You Can’t Unsee
In the Window Gallery
You Can’t Unsee explores the concept of something being hidden in plain sight. Once this thing is recognized and acknowledged it becomes impossible to continue to overlook it, so what happens next?
This concept applies to the current social transformation that we are experiencing as a country. Deep rooted systemic racism is being exposed in an unprecedented way. Being that we are in the midst of a nationwide quarantine due to the COVID 19 pandemic, many Americans were forced to face certain aspects of our society that were previously overlooked. The video of the brutal killing of George Floyd, the murder of Breonna Taylor and the subsequent protests have made people look inward and recognize the racist systems that form the base of our social and political framework. With this now being acknowledged by individuals and large companies alike, what are the next steps? Now that this has been seen, there is no more sweeping it under the rug, so what now?
As a black creative in a majority white state, I have been creating art personally and commercially for over a decade. Much of my work has been large scale exterior projects for businesses. It was not until the recent events that I was contacted by many of the media outlets and arts institutions that have been (literally) surrounded by my work for years. But I am born and raised in Portland, and I have been here all along. Almost as if I was hidden, yet visibly present throughout the city. I, as many other black creatives, am feeling grateful for the recognition, but curious as to if this will carry forward or if it is just for the current trend of recognizing the previously overlooked.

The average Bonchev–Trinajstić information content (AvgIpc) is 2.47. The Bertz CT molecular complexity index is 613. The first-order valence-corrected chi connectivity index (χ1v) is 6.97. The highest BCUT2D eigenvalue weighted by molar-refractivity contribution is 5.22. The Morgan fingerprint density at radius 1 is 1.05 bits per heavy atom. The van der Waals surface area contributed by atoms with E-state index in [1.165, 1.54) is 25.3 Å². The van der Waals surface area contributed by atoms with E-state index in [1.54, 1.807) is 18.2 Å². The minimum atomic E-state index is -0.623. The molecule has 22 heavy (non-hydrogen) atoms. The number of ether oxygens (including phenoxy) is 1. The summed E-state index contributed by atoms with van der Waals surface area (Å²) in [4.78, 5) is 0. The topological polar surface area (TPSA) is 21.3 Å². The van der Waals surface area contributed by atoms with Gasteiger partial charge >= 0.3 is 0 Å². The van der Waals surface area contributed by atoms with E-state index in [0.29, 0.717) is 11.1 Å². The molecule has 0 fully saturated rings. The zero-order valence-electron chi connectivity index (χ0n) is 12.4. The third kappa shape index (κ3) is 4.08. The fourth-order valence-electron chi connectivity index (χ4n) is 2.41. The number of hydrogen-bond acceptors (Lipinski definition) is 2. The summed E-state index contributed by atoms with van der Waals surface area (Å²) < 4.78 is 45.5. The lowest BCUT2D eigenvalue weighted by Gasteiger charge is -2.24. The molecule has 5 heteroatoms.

Finally, in the most literal sense, my “gem” style of work normally embeds a statement within the geometric compositions. It may take a moment to recognize the lettering, but once you do, it’s impossible to miss it. Therefore, you can’t unsee it once it has been brought to your attention.
Ryan Adams is a painter and muralist residing in his hometown of Portland, Maine with his wife, Rachel Gloria. He began emulating the work from his comic books as a child, but when he received his first copy of ‘Subway Art’, at age 10, his life became consumed by bright colors and bending letter forms. His current work is inspired by a pure obsession for letters, as well as attempting to convey human emotions and insecurities through bold imagery inspired by traditional tattoo flash.
Ryanwritesonthings.com IG: @ryanwritesonthings
Image credits: Joel Tsui, Carolyn Wachnicki, Nathaniel Meiklejohn, Rachel Gloria